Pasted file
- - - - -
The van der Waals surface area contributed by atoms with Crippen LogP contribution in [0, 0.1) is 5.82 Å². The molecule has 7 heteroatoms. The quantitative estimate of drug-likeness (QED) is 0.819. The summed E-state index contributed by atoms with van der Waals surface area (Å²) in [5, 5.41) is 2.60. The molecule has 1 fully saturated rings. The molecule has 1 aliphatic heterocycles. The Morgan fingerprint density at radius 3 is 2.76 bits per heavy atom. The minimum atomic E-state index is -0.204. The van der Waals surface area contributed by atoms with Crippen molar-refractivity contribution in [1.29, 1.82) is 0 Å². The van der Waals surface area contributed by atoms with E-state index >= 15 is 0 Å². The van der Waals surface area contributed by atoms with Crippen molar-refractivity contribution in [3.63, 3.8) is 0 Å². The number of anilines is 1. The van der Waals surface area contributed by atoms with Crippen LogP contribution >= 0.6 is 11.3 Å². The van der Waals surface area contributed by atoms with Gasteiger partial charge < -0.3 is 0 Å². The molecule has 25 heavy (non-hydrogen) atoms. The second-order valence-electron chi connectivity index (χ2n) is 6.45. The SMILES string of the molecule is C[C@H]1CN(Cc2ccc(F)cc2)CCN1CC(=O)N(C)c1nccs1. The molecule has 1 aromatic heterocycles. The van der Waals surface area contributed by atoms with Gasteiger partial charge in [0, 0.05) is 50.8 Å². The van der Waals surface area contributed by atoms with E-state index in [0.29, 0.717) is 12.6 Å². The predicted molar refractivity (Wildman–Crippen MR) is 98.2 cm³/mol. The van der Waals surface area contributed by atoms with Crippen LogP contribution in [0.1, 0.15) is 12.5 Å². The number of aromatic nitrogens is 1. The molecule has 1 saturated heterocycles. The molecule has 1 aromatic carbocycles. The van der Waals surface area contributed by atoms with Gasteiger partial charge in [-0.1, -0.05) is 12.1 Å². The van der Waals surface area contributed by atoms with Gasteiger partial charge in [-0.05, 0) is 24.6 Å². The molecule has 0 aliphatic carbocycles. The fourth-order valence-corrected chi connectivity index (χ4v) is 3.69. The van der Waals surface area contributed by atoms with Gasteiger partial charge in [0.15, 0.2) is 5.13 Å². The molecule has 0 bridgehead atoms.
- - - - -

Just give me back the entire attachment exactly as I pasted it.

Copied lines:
The van der Waals surface area contributed by atoms with Crippen LogP contribution in [0, 0.1) is 5.82 Å². The molecule has 7 heteroatoms. The quantitative estimate of drug-likeness (QED) is 0.819. The summed E-state index contributed by atoms with van der Waals surface area (Å²) in [5, 5.41) is 2.60. The molecule has 1 fully saturated rings. The molecule has 1 aliphatic heterocycles. The Morgan fingerprint density at radius 3 is 2.76 bits per heavy atom. The minimum atomic E-state index is -0.204. The van der Waals surface area contributed by atoms with Crippen molar-refractivity contribution in [1.29, 1.82) is 0 Å². The van der Waals surface area contributed by atoms with E-state index >= 15 is 0 Å². The van der Waals surface area contributed by atoms with Crippen molar-refractivity contribution in [3.63, 3.8) is 0 Å². The number of anilines is 1. The van der Waals surface area contributed by atoms with Crippen LogP contribution >= 0.6 is 11.3 Å². The van der Waals surface area contributed by atoms with Gasteiger partial charge < -0.3 is 0 Å². The molecule has 25 heavy (non-hydrogen) atoms. The second-order valence-electron chi connectivity index (χ2n) is 6.45. The SMILES string of the molecule is C[C@H]1CN(Cc2ccc(F)cc2)CCN1CC(=O)N(C)c1nccs1. The molecule has 1 aromatic heterocycles. The van der Waals surface area contributed by atoms with Gasteiger partial charge in [0, 0.05) is 50.8 Å². The van der Waals surface area contributed by atoms with E-state index in [0.29, 0.717) is 12.6 Å². The predicted molar refractivity (Wildman–Crippen MR) is 98.2 cm³/mol. The van der Waals surface area contributed by atoms with Crippen LogP contribution in [0.1, 0.15) is 12.5 Å². The number of aromatic nitrogens is 1. The molecule has 1 saturated heterocycles. The molecule has 1 aromatic carbocycles. The van der Waals surface area contributed by atoms with Gasteiger partial charge in [-0.1, -0.05) is 12.1 Å². The van der Waals surface area contributed by atoms with Gasteiger partial charge in [-0.05, 0) is 24.6 Å². The molecule has 0 aliphatic carbocycles. The fourth-order valence-corrected chi connectivity index (χ4v) is 3.69. The van der Waals surface area contributed by atoms with Gasteiger partial charge in [0.15, 0.2) is 5.13 Å². The molecule has 0 bridgehead atoms.